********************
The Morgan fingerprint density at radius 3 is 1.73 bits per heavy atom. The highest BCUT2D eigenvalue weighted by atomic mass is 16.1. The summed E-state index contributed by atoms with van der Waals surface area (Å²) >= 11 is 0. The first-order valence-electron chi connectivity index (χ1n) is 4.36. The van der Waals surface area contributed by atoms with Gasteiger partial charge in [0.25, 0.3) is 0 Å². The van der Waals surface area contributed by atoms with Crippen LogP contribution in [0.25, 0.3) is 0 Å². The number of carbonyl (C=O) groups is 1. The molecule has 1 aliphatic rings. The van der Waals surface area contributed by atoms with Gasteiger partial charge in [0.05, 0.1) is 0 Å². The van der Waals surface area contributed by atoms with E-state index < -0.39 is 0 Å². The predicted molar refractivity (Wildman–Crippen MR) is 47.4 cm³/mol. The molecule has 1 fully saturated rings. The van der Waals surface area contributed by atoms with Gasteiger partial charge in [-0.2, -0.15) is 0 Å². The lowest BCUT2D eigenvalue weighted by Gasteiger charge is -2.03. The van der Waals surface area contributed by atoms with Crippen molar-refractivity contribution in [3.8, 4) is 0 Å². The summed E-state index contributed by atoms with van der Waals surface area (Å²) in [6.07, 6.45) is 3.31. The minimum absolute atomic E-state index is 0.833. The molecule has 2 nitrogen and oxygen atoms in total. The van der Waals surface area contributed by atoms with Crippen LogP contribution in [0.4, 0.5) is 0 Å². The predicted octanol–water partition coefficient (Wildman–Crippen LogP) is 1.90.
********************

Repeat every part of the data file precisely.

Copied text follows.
The Morgan fingerprint density at radius 3 is 1.73 bits per heavy atom. The highest BCUT2D eigenvalue weighted by atomic mass is 16.1. The summed E-state index contributed by atoms with van der Waals surface area (Å²) >= 11 is 0. The first-order valence-electron chi connectivity index (χ1n) is 4.36. The van der Waals surface area contributed by atoms with Gasteiger partial charge in [0.25, 0.3) is 0 Å². The van der Waals surface area contributed by atoms with Crippen LogP contribution in [0.25, 0.3) is 0 Å². The number of carbonyl (C=O) groups is 1. The molecule has 1 aliphatic rings. The van der Waals surface area contributed by atoms with Gasteiger partial charge in [0.05, 0.1) is 0 Å². The van der Waals surface area contributed by atoms with E-state index < -0.39 is 0 Å². The predicted molar refractivity (Wildman–Crippen MR) is 47.4 cm³/mol. The molecule has 1 fully saturated rings. The van der Waals surface area contributed by atoms with Gasteiger partial charge in [-0.2, -0.15) is 0 Å². The lowest BCUT2D eigenvalue weighted by Gasteiger charge is -2.03. The van der Waals surface area contributed by atoms with Crippen molar-refractivity contribution in [3.8, 4) is 0 Å². The summed E-state index contributed by atoms with van der Waals surface area (Å²) in [6.07, 6.45) is 3.31. The minimum absolute atomic E-state index is 0.833. The molecule has 2 nitrogen and oxygen atoms in total. The van der Waals surface area contributed by atoms with Crippen LogP contribution in [0.4, 0.5) is 0 Å². The predicted octanol–water partition coefficient (Wildman–Crippen LogP) is 1.90.